My pants are saggin',
but I don't care.
- "Colors" by Ice-T
When I was growing from a young boy to a young man in St. Louis, the State instituted a ban and fine regarding loud music emanating from one’s car audio system. This was around the time when low-riders and the “boom-boom” culture were beginning to take root with regards to America’s youth and young adult population. I remember this one time (at band camp), my friends and I were gathered on the White Castle’s parking lot at Natural Bridge and Kingshighway (remember, like Crenshaw on Sundays. See, Boyz-n-the-Hood; Nelly, "Natural Bridge and Kingshighway"). A very nice car drove onto the lot playing the latest hip-hop hit song. I believe it was “My Mind's Playin’ Tricks on Me” by the Houston based group The Geto Boys. At any rate, a young lady was like: “Girl…he got them boom-booms!” I digress. My friends and I also worked, off and on, at Tocco’s Professional Car Audio, located in the municipality of Dellwood in north St. Louis county. Tocco’s was an industry leader in St. Louis with regards to selling and installing car audio. Leonard “Lenny” Tocco is a white, Italian-American business owner. I mention this because, young black youth and young adult males in St. Louis did not import their audio gear from overseas and were not the only ones participating in car audio culture, yet they were routinely the ones profiled and fined (and sometimes jailed) as a result of the ordinances and regulations passed by municipalities like Dellwood, Moline Acres, Florissant, St. Louis City, Ladue, Olivette and so on and so forth, with regards to the playing of loud music. St. Louis companies made millions from selling the car audio and the State made millions by criminalizing those who purchased the car audio. I fear the same will result from the sagging pants ban.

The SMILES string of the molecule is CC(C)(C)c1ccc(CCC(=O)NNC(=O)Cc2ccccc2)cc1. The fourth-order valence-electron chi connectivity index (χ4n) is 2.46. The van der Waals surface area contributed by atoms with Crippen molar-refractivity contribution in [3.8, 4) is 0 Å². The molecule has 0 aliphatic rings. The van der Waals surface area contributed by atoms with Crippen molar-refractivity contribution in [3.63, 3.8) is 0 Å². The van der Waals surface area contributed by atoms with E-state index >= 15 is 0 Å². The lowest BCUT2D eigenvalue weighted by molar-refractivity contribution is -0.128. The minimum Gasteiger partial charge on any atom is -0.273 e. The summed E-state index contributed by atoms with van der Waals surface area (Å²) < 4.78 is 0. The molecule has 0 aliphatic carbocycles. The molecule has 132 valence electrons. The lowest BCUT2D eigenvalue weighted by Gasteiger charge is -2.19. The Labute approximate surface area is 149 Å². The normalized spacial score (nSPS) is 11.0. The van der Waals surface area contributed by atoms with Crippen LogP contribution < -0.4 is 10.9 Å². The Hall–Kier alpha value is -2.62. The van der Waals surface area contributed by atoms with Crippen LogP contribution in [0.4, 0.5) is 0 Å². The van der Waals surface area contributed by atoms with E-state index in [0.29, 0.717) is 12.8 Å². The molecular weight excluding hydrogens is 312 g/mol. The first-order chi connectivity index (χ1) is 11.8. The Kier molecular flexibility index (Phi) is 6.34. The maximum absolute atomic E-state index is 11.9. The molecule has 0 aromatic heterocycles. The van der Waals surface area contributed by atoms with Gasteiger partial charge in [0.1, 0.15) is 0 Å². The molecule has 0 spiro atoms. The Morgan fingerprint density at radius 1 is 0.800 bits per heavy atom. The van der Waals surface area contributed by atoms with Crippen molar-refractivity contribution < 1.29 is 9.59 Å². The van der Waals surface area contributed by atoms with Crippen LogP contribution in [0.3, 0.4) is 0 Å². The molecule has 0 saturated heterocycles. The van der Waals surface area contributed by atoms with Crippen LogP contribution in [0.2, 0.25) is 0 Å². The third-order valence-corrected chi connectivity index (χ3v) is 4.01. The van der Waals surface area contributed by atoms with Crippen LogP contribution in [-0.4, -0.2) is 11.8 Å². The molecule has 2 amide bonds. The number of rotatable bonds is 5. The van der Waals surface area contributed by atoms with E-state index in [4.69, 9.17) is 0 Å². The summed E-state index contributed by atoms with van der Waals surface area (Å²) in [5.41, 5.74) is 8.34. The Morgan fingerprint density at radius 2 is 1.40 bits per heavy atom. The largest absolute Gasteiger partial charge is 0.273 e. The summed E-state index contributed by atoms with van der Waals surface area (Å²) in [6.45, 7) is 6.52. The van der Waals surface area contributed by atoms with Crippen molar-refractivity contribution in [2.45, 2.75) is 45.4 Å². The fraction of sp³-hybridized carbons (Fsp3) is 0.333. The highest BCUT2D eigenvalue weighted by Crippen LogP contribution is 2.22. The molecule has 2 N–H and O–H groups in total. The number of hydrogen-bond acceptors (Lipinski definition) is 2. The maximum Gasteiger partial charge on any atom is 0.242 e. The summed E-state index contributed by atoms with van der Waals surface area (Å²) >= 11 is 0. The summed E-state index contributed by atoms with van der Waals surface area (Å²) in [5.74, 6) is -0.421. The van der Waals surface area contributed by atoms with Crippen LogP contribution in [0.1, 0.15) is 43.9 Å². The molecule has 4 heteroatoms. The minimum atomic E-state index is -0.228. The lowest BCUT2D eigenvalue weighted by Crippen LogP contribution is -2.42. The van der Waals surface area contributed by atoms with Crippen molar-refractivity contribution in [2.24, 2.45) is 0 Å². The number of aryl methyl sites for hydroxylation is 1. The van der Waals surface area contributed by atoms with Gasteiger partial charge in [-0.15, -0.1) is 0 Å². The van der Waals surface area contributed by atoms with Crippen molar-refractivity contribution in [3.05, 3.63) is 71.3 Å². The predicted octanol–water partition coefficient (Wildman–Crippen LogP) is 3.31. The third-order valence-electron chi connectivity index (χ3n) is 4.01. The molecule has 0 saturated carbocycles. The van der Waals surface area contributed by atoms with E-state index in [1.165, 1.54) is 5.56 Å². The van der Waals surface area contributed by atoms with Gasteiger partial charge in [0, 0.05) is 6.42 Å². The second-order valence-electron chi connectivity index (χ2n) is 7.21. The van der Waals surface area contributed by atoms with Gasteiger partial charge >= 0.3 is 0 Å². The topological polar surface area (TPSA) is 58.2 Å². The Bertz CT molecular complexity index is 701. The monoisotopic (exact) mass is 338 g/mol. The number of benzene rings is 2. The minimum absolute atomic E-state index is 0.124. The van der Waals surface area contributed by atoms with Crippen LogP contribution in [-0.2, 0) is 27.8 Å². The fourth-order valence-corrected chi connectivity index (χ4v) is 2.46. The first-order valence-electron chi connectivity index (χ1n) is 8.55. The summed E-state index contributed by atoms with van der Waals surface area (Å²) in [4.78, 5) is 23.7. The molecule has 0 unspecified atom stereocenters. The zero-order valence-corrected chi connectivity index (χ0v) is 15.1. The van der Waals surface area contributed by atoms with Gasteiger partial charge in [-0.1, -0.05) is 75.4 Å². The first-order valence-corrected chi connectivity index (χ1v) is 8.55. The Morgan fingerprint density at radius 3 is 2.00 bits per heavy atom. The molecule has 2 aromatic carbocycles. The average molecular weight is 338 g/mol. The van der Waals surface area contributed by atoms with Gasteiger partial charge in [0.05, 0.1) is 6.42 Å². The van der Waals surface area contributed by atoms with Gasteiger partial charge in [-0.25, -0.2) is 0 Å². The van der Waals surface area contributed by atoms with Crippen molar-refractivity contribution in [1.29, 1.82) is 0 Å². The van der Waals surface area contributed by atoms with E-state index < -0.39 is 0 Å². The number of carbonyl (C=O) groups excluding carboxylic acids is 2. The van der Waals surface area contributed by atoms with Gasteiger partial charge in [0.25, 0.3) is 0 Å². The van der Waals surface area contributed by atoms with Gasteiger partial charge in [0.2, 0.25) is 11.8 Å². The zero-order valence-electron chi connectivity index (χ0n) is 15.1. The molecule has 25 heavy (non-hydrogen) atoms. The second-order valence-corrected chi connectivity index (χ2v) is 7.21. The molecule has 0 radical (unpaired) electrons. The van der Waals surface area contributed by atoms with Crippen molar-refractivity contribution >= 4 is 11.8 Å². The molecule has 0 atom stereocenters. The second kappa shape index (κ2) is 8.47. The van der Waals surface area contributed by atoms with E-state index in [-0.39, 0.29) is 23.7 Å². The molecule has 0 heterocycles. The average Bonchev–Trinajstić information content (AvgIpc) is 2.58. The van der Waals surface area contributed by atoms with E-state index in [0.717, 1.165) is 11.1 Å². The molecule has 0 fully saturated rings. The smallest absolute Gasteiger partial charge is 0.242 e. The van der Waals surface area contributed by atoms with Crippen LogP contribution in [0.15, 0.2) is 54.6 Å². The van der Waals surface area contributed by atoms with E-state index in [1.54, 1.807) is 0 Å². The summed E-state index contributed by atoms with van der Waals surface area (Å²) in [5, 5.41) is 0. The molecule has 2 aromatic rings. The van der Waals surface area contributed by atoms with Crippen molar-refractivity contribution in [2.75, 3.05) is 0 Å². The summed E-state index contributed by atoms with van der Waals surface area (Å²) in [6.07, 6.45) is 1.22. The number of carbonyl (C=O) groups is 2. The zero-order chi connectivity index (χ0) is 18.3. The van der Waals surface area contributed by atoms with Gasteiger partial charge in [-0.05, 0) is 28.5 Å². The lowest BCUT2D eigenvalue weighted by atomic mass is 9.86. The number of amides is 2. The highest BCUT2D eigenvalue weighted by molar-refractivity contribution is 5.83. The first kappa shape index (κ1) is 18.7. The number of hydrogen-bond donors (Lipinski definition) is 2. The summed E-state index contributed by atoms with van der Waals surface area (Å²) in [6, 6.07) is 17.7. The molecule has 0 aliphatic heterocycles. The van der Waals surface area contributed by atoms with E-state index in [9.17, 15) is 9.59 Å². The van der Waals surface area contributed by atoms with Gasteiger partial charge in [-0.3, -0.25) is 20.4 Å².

And, I want to make this argument regarding sagging pants. Taking into consideration the knowledge we have regarding what engendered the culture of sagging pants, I would like to posit the following: I was watching the VH-1 Behind the Music special on music artist and writer Nasir “Nas” Jones. In response to Nas being too old to wear his pants sagging, Nas replied, “I know…but every now and then, when I am in a room full of white, male executives…I gotta let ‘em know.” What Nas was getting at was the idea that at heart, hip-hop music originated as revolutionary music (socially, politically, spiritually) and every now and then he, Nasir Jones, has to remind the men who control the economic strings of America and are endeared to him because he can make them money that, at heart he, Nasir Jones, disagrees with, and desires to revolutionize, how Americans view and treat African American males. For Nas, sagging pants represent a certain political position. A position which suggests that he will not willingly assimilate to the desires and dictates of his political and social overlords. He understands that his sagging pants make some people uncomfortable: that is why he chooses to strategically wear his pants sagging at times. If you do not understand the sentiments of a person like Nas, perhaps you should initiate a dialogue with the next person you see with sagging pants, instead of running to your local officials to curtail the freedom of expression of people with whom you disagree. Peace and blessings.